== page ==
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Most women play no role in financial planning

‘Everyone is just surviving day to day, not really thinking about the future and, therefore, not really saving or planning.’

ELEANOR BECKER: Welcome to this Financial Advisor podcast, our weekly podcast where I speak to leading financial advisors. My guest today is Elke Brink, a wealth advisor at PSG Route 21. Welcome, Elke.

ELKE BRINK: Thank you for having me.

ELEANOR BECKER: Elke is currently the youngest person in South Africa to have obtained the CFP qualification, which she did in 2016. How old were you when you qualified, Elke, and why did you choose this career?

ELKE BRINK: I was 23 years old at the time. I have always loved numbers, I just wasn’t 100% sure which industry it would [lead me to]. I grew up in a family where both my parents and my brother are doing this as well, so I think that helped. I guess there is maybe something in my blood. I studied investment management at the University of Stellenbosch and I was fortunate enough to have a few incredible lecturers, who themselves had many years of experience in the industry. So as soon as I started to understand what it was about, I was definitely hooked. I think this industry offers the perfect balance between numbers and having the opportunity to help people every day, which is extremely rewarding.

ELEANOR BECKER: How does PSG Route 21 differ from the parent group, PSG?

ELKE BRINK: I think in terms of culture we are very much the same as the PSG Konsult parent company. They provide us with tools and the best possible support teams to provide the best advice we can to the clients. I think if I had to elaborate on Route 21, as I mentioned, my whole family worked there, and this is definitely a culture we have implemented from day one. There’s just a warmth when you walk into the office. Most of our team members have been with us from day one and I think that’s definitely the culture you would feel when you get there – an extremely loyal family-orientated company.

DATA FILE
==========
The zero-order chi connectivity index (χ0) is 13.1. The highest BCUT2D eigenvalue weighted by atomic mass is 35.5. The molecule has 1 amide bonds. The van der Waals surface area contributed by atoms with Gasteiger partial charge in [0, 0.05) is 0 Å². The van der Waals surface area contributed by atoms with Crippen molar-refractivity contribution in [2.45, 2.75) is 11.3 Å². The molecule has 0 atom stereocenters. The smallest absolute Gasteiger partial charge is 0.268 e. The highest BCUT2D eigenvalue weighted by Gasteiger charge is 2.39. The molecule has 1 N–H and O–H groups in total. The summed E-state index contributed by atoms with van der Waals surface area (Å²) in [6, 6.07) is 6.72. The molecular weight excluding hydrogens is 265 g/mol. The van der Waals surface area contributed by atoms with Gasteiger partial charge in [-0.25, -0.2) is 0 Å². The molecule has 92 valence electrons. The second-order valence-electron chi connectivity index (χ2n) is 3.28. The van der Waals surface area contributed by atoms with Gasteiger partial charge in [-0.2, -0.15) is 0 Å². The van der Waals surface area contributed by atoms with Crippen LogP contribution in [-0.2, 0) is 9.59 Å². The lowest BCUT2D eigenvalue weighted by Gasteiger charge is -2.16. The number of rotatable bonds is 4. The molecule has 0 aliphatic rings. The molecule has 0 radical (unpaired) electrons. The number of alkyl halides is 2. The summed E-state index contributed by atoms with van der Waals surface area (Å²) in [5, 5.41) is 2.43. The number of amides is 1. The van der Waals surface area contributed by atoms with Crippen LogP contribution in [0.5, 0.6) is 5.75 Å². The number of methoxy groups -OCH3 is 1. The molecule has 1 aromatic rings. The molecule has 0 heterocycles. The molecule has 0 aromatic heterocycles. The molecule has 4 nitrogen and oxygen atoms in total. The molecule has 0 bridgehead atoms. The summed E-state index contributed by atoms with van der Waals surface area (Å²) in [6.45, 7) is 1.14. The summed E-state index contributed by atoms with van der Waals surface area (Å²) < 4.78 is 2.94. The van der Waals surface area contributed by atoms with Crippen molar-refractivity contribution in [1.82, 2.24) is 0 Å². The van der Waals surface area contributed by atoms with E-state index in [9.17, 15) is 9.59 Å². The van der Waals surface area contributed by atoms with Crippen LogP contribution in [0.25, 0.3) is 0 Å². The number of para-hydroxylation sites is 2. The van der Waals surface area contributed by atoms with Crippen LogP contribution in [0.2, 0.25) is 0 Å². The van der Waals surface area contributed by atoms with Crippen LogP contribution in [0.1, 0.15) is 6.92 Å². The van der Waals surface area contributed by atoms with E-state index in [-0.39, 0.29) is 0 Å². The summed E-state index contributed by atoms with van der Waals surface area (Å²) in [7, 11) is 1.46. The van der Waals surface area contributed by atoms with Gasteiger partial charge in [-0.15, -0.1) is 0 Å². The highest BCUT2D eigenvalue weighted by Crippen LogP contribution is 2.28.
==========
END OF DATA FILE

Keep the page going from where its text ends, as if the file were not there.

Social responsibility towards employees

ELEANOR BECKER: Would you say that in general companies are moving away from offering employee benefits like provident funds and medical aid contributions, or is the opposite true?

ELKE BRINK: I would say the opposite. I think our experience with many of the larger employers in South Africa is that they are more and more focused on their social responsibility towards their employees and some of the benefits are actually becoming more comprehensive. I believe the challenges and demands with default regulations that have been implemented provides us with an opportunity to add value to the advice that we provide, not only to the companies but to the individuals as well and I think employers are becoming more aware of this. The focus is definitely on educating and supporting employees from an early stage, I would say.

ELEANOR BECKER: That’s good to know because I do find that often people have left their retirement saving for too late, because they don’t have this option at work.

ELKE BRINK: Yes, that definitely makes a significant difference and I think employees are very fortunate if they do have the structure at work and having the opportunity from early on.

Retrenchment on the rise

ELEANOR BECKER: In your dealings with your clients what are you finding is worrying them? What’s keeping them up at night?

ELKE BRINK: I think it’s been a challenging few years and I think everyone’s patience is just running out for things to turn around and I think people are losing some hope. I think the last week or two has definitely woken up some sleeping dogs. I think people are experiencing a lot of noise at this stage and feeling a bit overwhelmed with a lot of negative news: from the weakening rand to volatile markets and the thought of a possible downgrade in South Africa. I would also say job uncertainty at this stage. I have dealt with many retrenchments in the last year and I think this is definitely a point of concern at this stage.

ELEANOR BECKER: Is there any way for people to protect themselves against retrenchment?

ELKE BRINK: I’d say there are two different ways you can address this. One point of view is ensuring that you are financially planning for this, should something like this ever cross your path: either [via] something like retrenchment protection or just ensuring that you have an emergency fund built up for a few months to ensure that you will be okay…. Together with that I also believe that it’s a personal responsibility to ensure that you upskill yourself and make sure you are one of the best possible candidates in whatever industry you are in, to ensure that you at least minimise the risk of this ever happening to you.